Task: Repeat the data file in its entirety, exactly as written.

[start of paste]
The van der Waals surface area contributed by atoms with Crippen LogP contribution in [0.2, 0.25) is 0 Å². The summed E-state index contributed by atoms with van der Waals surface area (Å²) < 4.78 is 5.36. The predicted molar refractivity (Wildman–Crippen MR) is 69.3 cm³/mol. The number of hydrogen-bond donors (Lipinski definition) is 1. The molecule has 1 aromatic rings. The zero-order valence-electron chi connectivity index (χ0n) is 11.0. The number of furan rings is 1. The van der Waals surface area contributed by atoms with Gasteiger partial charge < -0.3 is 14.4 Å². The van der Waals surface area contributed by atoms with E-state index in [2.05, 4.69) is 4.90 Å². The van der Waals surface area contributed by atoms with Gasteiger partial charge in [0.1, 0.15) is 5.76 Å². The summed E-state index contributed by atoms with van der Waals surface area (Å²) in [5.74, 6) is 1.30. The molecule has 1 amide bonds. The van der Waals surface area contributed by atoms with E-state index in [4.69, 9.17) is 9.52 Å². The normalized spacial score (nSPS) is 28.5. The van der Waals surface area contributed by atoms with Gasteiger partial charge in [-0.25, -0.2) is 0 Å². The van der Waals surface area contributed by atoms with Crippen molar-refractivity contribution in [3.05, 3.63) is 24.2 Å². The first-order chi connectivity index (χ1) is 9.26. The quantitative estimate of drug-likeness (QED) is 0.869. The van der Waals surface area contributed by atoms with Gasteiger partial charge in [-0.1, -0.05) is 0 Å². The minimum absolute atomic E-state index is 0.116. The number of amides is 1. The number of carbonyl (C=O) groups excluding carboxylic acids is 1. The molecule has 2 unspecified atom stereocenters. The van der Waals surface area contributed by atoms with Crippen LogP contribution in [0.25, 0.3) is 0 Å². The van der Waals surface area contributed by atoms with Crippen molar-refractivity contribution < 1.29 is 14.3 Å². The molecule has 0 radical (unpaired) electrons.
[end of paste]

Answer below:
The van der Waals surface area contributed by atoms with Crippen LogP contribution in [0.2, 0.25) is 0 Å². The summed E-state index contributed by atoms with van der Waals surface area (Å²) < 4.78 is 5.36. The predicted molar refractivity (Wildman–Crippen MR) is 69.3 cm³/mol. The number of hydrogen-bond donors (Lipinski definition) is 1. The molecule has 1 aromatic rings. The zero-order valence-electron chi connectivity index (χ0n) is 11.0. The number of furan rings is 1. The van der Waals surface area contributed by atoms with Gasteiger partial charge < -0.3 is 14.4 Å². The van der Waals surface area contributed by atoms with E-state index in [2.05, 4.69) is 4.90 Å². The van der Waals surface area contributed by atoms with Gasteiger partial charge in [0.1, 0.15) is 5.76 Å². The summed E-state index contributed by atoms with van der Waals surface area (Å²) in [5.74, 6) is 1.30. The molecule has 1 amide bonds. The van der Waals surface area contributed by atoms with E-state index in [4.69, 9.17) is 9.52 Å². The normalized spacial score (nSPS) is 28.5. The van der Waals surface area contributed by atoms with Gasteiger partial charge in [-0.25, -0.2) is 0 Å². The van der Waals surface area contributed by atoms with Crippen molar-refractivity contribution in [3.05, 3.63) is 24.2 Å². The first-order chi connectivity index (χ1) is 9.26. The quantitative estimate of drug-likeness (QED) is 0.869. The van der Waals surface area contributed by atoms with Gasteiger partial charge in [-0.1, -0.05) is 0 Å². The minimum absolute atomic E-state index is 0.116. The number of amides is 1. The number of carbonyl (C=O) groups excluding carboxylic acids is 1. The molecule has 2 unspecified atom stereocenters. The van der Waals surface area contributed by atoms with Crippen LogP contribution in [0.25, 0.3) is 0 Å². The van der Waals surface area contributed by atoms with Crippen molar-refractivity contribution < 1.29 is 14.3 Å². The molecule has 0 radical (unpaired) electrons.